By the time Steven Gleisner reached his late 30s, he had served over 15 years to the food franchise industry in many managerial roles. Besides all that hardwork and dedication, he didn’t have much to show for it.
Gleisnar fought his way up through the managerial positions in Pleasure Foods and later McDonald’s – this included being trained in the US, in order to work in South Africa’s head office, training prospective franchisees and staff – but he still had no real plans for the future.
According to Gleisnar, his experience working for McDonald’s was great and all but the same problem always presented itself: where was he headed?
He was an area manager and knew the McDonald’s system like the back of his hand – he even trained franchisees but nonetheless, he still couldn’t get the finance to open his own restaurant.
“Working at McDonald’s has no guarantees,” Gleisnar thought to himself…..his dream of one day owning his own franchise was just a pipe dream at best.
The thought of having to work for someone else for the rest of his life soon turned to a constant disappointment. By the mid-1990s, with Gleisnar knowing nothing but the restaurant business, he decided to sell everything he owned, buy a motorcycle and go to Mozambique.
He had R2000 to his name and no idea what he wanted to do with his life but deep down, he was determined to figure it out.
His golden plan was to head for the beaches of Mozambique, regroup and take things from there. He had no real plan, he just knew he was in his late 30s and couldn’t continue doing what he was doing.
While Gleisnar was waiting for his visa to come through, his cousin who’s business was in corporate gifts, asked him for a favour that he drop off a sample at the printers, because the courier company she was in partnership with, let her down.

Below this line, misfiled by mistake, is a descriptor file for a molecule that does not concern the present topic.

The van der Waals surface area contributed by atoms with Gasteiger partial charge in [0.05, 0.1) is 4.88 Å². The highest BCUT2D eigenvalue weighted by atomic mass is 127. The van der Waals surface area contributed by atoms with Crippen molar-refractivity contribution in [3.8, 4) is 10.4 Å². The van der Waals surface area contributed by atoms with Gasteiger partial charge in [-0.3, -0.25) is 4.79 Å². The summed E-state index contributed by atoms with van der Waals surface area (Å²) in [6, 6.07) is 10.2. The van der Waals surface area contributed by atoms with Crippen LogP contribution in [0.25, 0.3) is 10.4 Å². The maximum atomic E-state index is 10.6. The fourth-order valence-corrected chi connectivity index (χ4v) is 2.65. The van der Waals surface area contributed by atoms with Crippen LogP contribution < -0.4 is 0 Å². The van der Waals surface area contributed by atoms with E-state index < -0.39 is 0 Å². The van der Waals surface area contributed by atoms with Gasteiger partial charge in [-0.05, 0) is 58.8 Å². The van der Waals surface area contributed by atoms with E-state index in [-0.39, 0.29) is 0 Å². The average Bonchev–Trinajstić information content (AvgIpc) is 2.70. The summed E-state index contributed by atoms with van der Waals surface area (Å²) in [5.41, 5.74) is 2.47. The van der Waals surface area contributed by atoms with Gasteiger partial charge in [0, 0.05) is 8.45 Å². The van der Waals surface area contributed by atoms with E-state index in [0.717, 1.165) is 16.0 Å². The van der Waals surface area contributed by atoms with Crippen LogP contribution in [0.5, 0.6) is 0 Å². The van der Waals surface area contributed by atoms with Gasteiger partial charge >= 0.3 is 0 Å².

Wanting to kill time, Gleisnar said “no problem cuz,” and hopped on his new bike.
When Gleisnar arrived at printer, he asked whether he was the courier guy and since he didn’t wanna explain the whole story of quiting his job and Mozambique, he simply said YES.
It turned out that the printer needed a favor too. He wanted his parcel to be sent to Sandton and asked how much Gleisnar charged.
Gleisnar had no idea what the charging rate was but since he had a bike and petrol being cheaper than if he was driving a car and also time on his hands, he just said R20.
He calculated in his mind that the amount would be enough to cover the costs of delivering the parcel. It turned out that R20 was pretty cheap.
Before he left, Gleisnar gave his contact details to the printer, in case the client whom he was delivering to, wanted to track the progress of her parcel.
The following day, Gleisnar’s phone rang, the printer had recommend him to someone in Doornfontein.
When he answered, the caller asked if whether he was the courier guy as he’s heard that he was delivering packages for R20.
The rest as they say, is history
Gleisner never made it to Mozambique: he started a courier company instead, called The Courier Guy.
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